From the outside you’d never know. By all appearances it would be impossible to tell.
If I had a nickel for all the times I’ve been told, “You have the perfect family!” I assure you we’d have a whole lot of nickels. But that’s what people say when they see 2 boys and 2 girls, my little ducks in a row, following me through the grocery store, or playing at the park, or rushing to the church nursery.
What they don’t see, and what no one can see, is that there are also four children of mine who aren’t with me. You see, before I was blessed with my amazing, incredible four children, my husband and I experienced loss after loss after loss.
When we got married we agreed that we would wait 5 years to start having children. I think they call that “the 5 year plan” right? We made it almost that long before we decided it was time. I got pregnant without any problem and things seemed to be going just right. But 12 weeks in, I received unsettling news during an ultrasound.
Something was not right.
13 weeks later, I delivered our stillborn daughter, who had been earlier diagnosed with Turner Syndrome and had been experiencing complications from the genetic disorder while in my womb.
We buried her tiny little body on a Tuesday morning, surrounded by family and friends. We prayed for the strength to continue on.
I had been told that because her condition was all by chance, that because there was no family history or risk factors attributed to her having TS, that we didn’t have to worry about it happening again with future pregnancies. And I had hoped that was true.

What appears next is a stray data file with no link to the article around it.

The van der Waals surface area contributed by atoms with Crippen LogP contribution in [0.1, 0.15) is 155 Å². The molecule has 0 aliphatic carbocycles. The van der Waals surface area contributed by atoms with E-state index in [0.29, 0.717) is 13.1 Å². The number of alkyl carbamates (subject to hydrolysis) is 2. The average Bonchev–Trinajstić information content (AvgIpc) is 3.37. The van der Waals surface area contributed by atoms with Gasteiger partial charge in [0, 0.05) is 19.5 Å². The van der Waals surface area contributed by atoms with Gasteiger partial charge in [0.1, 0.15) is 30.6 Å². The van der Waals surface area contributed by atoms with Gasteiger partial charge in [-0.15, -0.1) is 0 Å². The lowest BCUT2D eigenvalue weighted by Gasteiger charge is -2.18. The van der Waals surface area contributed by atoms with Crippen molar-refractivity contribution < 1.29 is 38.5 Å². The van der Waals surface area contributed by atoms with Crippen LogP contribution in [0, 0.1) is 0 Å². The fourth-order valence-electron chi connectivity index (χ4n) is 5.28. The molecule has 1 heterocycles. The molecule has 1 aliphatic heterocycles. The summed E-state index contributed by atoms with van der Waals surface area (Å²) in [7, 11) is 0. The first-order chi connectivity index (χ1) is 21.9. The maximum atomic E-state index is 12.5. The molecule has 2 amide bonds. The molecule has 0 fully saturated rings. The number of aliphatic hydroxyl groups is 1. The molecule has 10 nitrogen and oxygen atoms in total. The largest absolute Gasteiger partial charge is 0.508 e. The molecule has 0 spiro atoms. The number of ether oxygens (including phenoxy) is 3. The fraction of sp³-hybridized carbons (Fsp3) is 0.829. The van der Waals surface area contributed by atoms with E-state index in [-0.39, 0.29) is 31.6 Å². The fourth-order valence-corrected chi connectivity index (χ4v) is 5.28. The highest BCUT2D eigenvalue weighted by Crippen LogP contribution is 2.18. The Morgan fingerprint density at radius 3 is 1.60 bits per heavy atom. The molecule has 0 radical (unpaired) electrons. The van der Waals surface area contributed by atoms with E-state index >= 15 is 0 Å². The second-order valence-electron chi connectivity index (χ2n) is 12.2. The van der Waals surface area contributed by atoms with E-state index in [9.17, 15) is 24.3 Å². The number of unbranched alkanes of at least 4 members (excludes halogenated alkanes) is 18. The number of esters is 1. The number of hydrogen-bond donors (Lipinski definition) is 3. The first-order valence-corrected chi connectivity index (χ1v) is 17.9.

But over the course of the next year and a half, we lost 3 more babies. I miscarried at 9 weeks, and then 7 weeks and then 6 weeks.
As you can imagine, we began to lose hope that I’d ever carry my own child in my womb.
At the time, my husband was in the military. His fifth deployment was fast approaching and we had decided that we’d try one last time to have a baby. If it didn’t work out, then I would spend our time apart researching and pursuing adoption.
He left on May 1 and on May 14, he called home for the first time. I took a pregnancy test while he was on the phone and it was positive. 9 months later, our son was born.
Over the course of the next 5 years, we had 3 more babies. Another boy and 2 precious girls.
I share all of this not to say that if you hang on long enough, everything will turn out just the way you had hoped. I cannot promise that. I cannot even say that’s what happened in our situation. I wish I never had to experience the kind of loss and pain and suffering that we went through.
But it’s part of our story.
I share all of this to say that we can’t always know someone’s story from the outside. In fact, we usually can’t know someone’s story by appearances. There’s that saying attributed to Plato that goes something like, “Be Kind. For everyone you meet is fighting a hard battle.” There are hidden battles being fought and scars that are left behind.
Miscarriage, pregnancy loss and infant loss are hidden pains with hidden scars. For the most part, people don’t discuss them openly because it’s uncomfortable and awkward and for some, shameful (although it never should be). But that doesn’t mean the pain doesn’t exist.
I appreciate the month of October not only for the beauty of the fall colors, but also because it’s given so many women the strength to say out loud that they have experienced loss and it’s given so many women hope in knowing they are not alone.
Momma, if you have walked through the pain and hurt of pregnancy or infant loss, you are not alone. Far from it, actually. There are hurting mothers all around you. There are redeemed mothers all around you. There is hope all around you.